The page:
Human Campylobacter Outbreak Linked to Puppies Sold at Petland, CDC


So, what’s wrong with pet store puppies? Well, they’re from puppy mills and factory breeding facilities. That’s bad (really bad) for the puppies. Now, here’s what’s bad for the people (this is directly from the Centers for Disease Control website):

“The Ohio Department of Health, several other states, the Centers for Disease Control and Prevention (CDC), and the U.S. Department of Agriculture Animal and Plant Health Inspection Service (USDA-APHIS) are investigating a multi-state outbreak of human Campylobacter infections linked to puppies sold through Petland, a national pet store chain.

  • 16 more ill people with a Campylobacter infection linked to the outbreak have been reported since September 11, 2017. The most recent illness began on September 12, 2017.
  • As of October 3, a total of 55 people with laboratory-confirmed infections or symptoms consistent with Campylobacter infection who live in 12 states (Florida, Kansas, Maryland, Missouri, New Hampshire, New York, Ohio, Pennsylvania, Tennessee, Utah, Wisconsin, and Wyoming) have been linked to this outbreak.
    • 14 people are Petland employees from 5 states.
    • 35 people either recently purchased a puppy at Petland, visited a Petland, or visited or live in a home with a puppy sold through Petland before illness began.
    • 1 person had sexual contact with a person with a confirmed illness linked to Petland.
    • 4 people were exposed to puppies from various sources.
    • 1 person had unknown puppy exposure.
  • Ill people range in age from <1 year to 86 years, with a median age of 23 years; 38 (69%) are female; and 13 (24%) report being hospitalized. No deaths have been reported.
  • Epidemiologic and laboratory evidence indicates that puppies sold through Petland stores are a likely source of this outbreak. Petland is cooperating with public health and animal health officials to address this outbreak.
  • Whole genome sequencing showed samples of Campylobacter isolated from the stool of puppies sold through Petland were closely related to Campylobacter samples isolated from the stool of ill people in multiple states.
  • Clinical samples from people and puppies sickened in this outbreak appear to be resistant to commonly recommended, first-line antibiotics. This means infections with the outbreak strain may not respond well to oral antibiotics usually prescribed to treat Campylobacter infections.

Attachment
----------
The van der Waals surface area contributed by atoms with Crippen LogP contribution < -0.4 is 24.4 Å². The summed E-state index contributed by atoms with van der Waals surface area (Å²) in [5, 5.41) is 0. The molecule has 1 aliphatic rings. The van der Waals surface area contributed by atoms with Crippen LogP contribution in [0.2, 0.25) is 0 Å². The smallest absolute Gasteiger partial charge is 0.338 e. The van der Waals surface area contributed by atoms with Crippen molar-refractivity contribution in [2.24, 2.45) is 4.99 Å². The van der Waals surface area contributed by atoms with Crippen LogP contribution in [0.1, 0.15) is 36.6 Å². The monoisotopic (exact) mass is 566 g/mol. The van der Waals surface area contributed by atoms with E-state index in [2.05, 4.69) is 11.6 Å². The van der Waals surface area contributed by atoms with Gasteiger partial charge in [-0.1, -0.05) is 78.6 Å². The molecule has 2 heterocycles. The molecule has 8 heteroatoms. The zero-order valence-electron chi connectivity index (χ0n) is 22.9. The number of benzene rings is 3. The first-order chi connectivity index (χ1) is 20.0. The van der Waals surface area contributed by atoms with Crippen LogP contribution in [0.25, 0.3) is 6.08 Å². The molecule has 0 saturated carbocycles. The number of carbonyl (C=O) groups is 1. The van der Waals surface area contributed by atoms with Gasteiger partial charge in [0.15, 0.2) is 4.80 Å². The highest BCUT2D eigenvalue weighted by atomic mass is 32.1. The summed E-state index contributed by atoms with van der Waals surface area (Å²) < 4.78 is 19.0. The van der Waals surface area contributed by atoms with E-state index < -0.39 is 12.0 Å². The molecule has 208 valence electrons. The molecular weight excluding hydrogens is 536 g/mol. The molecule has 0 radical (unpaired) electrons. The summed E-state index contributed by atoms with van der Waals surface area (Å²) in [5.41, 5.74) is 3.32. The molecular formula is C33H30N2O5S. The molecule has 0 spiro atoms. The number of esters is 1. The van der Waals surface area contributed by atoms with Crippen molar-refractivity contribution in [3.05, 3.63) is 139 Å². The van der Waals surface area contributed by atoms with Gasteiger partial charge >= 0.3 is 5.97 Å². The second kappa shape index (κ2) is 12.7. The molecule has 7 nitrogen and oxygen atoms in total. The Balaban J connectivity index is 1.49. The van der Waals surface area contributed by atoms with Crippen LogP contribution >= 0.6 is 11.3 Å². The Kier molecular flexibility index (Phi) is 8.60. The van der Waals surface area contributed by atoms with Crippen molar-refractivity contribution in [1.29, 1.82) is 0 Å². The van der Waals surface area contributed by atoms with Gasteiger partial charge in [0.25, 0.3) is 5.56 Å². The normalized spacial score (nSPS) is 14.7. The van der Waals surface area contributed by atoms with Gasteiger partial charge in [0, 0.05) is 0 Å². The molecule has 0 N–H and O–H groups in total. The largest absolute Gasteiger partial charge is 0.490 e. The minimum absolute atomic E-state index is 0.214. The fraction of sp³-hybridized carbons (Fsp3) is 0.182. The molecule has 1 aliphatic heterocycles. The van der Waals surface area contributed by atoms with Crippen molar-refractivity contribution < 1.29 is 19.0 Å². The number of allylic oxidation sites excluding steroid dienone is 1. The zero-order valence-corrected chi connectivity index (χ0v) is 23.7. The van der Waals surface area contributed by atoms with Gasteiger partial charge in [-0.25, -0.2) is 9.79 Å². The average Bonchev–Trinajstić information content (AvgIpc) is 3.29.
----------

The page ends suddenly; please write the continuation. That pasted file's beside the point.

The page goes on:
• CDC’s National Antimicrobial Resistance Monitoring System (NARMS) team analyzed whole genome sequence data from Campylobacter isolated from stools of seven ill people and six ill puppies to look for genes that predict antibiotic resistance.
      • Analysis suggests that all 13 isolates are resistant to azithromycin, ciprofloxacin, clindamycin, erythromycin, nalidixic acid, and telithromycin. In addition, 9 isolates appear resistant to gentamicin, and 12 isolates appear resistant to tetracycline.
      • Typically, predicted antibiotic resistance using whole genome sequence data matches the results of traditional antibiotic resistance testing for Campylobacter.*
    • NARMS performed traditional antibiotic resistance testing on one isolate from an ill person. It showed resistance to the same antibiotics that analysis of whole genome sequence data predicted: azithromycin, ciprofloxacin, clindamycin, erythromycin, gentamicin, nalidixic acid, telithromycin, and tetracycline.
  • Campylobacter can spread through contact with dog poop (feces). It usually does not spread from one person to another, however, activities such as changing an infected person’s diapers or sexual contact with an infected person can lead to infection.
  • Regardless of where they are from, any puppies and dogs may carry Campylobacter germs. Read Advice to Pet Owners and Advice to Pet Store Workers for illness prevention tips.
  • This investigation is ongoing. CDC will provide updates as more information becomes available.”

The CDC has yet to come out and say it, but it seems clear more than ever before: Don’t buy a dog or cat or rabbit from a pet store. Yes, there are ethical reasons (when you buy from a pet store, you are supporting puppy mills), and there are also now public health reasons. I don’t know why so many dogs are arriving in so many states with campylobacter, but this is unheard of and dangerous for people who purchase puppies as well as store employees.